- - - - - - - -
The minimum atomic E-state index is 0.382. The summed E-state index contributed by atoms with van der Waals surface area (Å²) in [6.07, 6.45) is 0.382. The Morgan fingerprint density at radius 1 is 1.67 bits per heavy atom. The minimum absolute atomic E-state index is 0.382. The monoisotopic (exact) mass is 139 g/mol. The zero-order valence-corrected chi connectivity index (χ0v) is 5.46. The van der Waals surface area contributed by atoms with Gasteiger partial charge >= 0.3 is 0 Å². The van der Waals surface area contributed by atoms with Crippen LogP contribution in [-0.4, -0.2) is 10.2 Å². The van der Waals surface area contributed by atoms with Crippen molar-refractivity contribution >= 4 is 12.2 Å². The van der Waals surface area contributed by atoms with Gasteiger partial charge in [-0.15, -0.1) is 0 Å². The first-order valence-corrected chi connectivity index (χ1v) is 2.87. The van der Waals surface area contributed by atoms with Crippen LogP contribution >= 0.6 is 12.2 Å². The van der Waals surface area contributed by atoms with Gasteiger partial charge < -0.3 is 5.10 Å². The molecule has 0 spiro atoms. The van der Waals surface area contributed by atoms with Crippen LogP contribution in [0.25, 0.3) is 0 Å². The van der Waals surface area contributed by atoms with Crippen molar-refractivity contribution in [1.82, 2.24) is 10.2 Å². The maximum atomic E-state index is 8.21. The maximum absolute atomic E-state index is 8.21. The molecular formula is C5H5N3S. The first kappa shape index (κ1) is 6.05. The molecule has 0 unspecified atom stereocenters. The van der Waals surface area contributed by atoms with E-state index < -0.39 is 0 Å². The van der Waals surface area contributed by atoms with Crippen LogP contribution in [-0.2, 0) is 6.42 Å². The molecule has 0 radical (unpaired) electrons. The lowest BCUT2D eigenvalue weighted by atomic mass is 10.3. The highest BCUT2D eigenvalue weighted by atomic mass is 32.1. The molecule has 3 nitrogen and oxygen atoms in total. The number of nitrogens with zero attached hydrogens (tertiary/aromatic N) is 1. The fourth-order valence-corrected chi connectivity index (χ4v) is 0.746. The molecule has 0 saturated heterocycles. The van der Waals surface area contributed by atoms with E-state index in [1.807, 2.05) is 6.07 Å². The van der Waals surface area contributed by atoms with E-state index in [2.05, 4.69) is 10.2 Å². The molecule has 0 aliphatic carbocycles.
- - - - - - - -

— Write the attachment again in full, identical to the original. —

The minimum atomic E-state index is 0.382. The summed E-state index contributed by atoms with van der Waals surface area (Å²) in [6.07, 6.45) is 0.382. The Morgan fingerprint density at radius 1 is 1.67 bits per heavy atom. The minimum absolute atomic E-state index is 0.382. The monoisotopic (exact) mass is 139 g/mol. The zero-order valence-corrected chi connectivity index (χ0v) is 5.46. The van der Waals surface area contributed by atoms with Gasteiger partial charge >= 0.3 is 0 Å². The van der Waals surface area contributed by atoms with Crippen LogP contribution in [-0.4, -0.2) is 10.2 Å². The van der Waals surface area contributed by atoms with Crippen molar-refractivity contribution >= 4 is 12.2 Å². The van der Waals surface area contributed by atoms with Gasteiger partial charge in [-0.15, -0.1) is 0 Å². The first-order valence-corrected chi connectivity index (χ1v) is 2.87. The van der Waals surface area contributed by atoms with Crippen LogP contribution >= 0.6 is 12.2 Å². The van der Waals surface area contributed by atoms with Gasteiger partial charge < -0.3 is 5.10 Å². The molecule has 0 spiro atoms. The van der Waals surface area contributed by atoms with Crippen LogP contribution in [0.25, 0.3) is 0 Å². The van der Waals surface area contributed by atoms with Crippen molar-refractivity contribution in [1.82, 2.24) is 10.2 Å². The maximum atomic E-state index is 8.21. The maximum absolute atomic E-state index is 8.21. The molecular formula is C5H5N3S. The first kappa shape index (κ1) is 6.05. The molecule has 0 unspecified atom stereocenters. The van der Waals surface area contributed by atoms with E-state index < -0.39 is 0 Å². The van der Waals surface area contributed by atoms with Crippen LogP contribution in [-0.2, 0) is 6.42 Å². The molecule has 0 radical (unpaired) electrons. The lowest BCUT2D eigenvalue weighted by atomic mass is 10.3. The highest BCUT2D eigenvalue weighted by atomic mass is 32.1. The molecule has 3 nitrogen and oxygen atoms in total. The number of nitrogens with zero attached hydrogens (tertiary/aromatic N) is 1. The fourth-order valence-corrected chi connectivity index (χ4v) is 0.746. The molecule has 0 saturated heterocycles. The van der Waals surface area contributed by atoms with E-state index in [1.807, 2.05) is 6.07 Å². The van der Waals surface area contributed by atoms with E-state index in [2.05, 4.69) is 10.2 Å². The molecule has 0 aliphatic carbocycles.